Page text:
What you should know about our generation


I am not the founder of a nonprofit organization who has a heart-wrenching story to tell you about how I have helped countless impoverished people have a better life. I am not a world leader, making great changes in laws to help end corruption so that we can apply wasted resources to areas that desperately need them. I am not a great inventor who has come up with a way to help the world’s poorest have reliable sanitation systems so a village’s people can have clean drinking water. But I am part of a generation of people, who like me, have also not yet done any of these amazing achievements to end extreme poverty for 1.4 billion people.

We are known as the Millennial generation, and it has been said that we are tech-savvy, family-centric and achievement-oriented. We are said to be confident, ambitious and optimistic. We are said to appreciate being kept in the loop and that we seek new challenges and are not afraid to question authority.

This last point is what stands out to me. Our generation has been identified as a group of 70 million people who are not afraid to question authority. That is a powerful concept: 70 million people who are not afraid to rise up and make a change against all odds. Look at what has happened already: We are a generation that started the social media revolution that led Egyptian dictator Hosni Mubarak to step down so the Egyptian people could finally have a voice. We are a generation that, through unprecedented young voter turnout, helped to elect the first black president of the United States of America, even though most people in older generations did not expect to live to see it happen. And we can’t accept it when people tell us, “There is no hope to change the way things are,” or “What can you do?” or “You are only one person. You can’t make a difference, and you can’t end poverty.” But on this campus we stood up against that kind of thinking.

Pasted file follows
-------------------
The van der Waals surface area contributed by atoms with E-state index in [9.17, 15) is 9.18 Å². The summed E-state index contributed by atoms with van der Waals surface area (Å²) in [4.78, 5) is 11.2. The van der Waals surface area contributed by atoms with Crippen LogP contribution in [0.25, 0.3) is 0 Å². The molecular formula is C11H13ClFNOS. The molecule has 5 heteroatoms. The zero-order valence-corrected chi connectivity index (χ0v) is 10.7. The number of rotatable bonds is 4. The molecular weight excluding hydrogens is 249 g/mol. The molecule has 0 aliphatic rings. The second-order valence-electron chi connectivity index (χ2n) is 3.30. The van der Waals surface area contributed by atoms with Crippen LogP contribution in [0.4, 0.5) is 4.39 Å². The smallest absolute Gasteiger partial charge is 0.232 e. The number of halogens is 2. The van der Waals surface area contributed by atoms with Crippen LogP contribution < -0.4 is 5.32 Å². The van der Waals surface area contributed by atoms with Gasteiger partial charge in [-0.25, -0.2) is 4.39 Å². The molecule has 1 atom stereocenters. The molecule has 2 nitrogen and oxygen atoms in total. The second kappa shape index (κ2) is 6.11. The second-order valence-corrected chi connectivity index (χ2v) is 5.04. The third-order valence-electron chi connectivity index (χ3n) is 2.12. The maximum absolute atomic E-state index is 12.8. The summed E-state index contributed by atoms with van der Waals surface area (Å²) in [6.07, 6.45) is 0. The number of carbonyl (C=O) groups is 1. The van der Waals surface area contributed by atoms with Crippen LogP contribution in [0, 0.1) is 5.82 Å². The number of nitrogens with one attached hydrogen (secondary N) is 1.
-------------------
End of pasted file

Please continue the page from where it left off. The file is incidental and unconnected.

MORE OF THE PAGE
Anderson Miller ’12, a Candler native who majored in philosophy and international studies, shared these thoughts in an address he delivered at fall commencement centered on the WCU Poverty Project-related theme “Helping Others in Hard Times: What Can the Graduates of 2011 Do?”

Western Carolina University students packed 36,288 meals that were used in crisis situations in developing countries around the world, raised $3,000 for the American Cancer Society and another $1,060 for poverty-relief agencies. Students collected 1,167 pairs of shoes for the Nashville-based charity Soles4Souls and participated in a Live Below the Line challenge where students committed to live on $1.50 per day for five days to raise awareness and money to help combat global poverty. Through this, $2,730 was pledged to support the humanitarian organization CARE. And WCU students secured 1,000 signatures out of a global 25,000 that led to $118 million pledged to eradicate polio from this Earth.

The best thing, though, is that all this was achieved in just the fall semester alone. But how much more can you do to end extreme poverty after earning your college degree?

As I prepare to graduate, like many of you, I ask, “Where do I go from here?” I know I have sat in a few classes and thought, “When will I ever use this?” But I believe this is the beauty of a liberal arts education for all of you graduating and for myself: We truly do not know how what we have learned during our years at Western Carolina University will end up changing the entire course of our lives. A college education is not simply about this piece of paper that we receive. It is about using what we have learned and actually applying it to every aspect our lives. You never know where you might end up because of your education. You do not know what great effect your years at Western will have on your life and your ability to change the world until much later. Let’s use our knowledge to be the generation that ends extreme global poverty. We are the generation built for it, and we have already had such a good start right here in Cullowhee, N.C.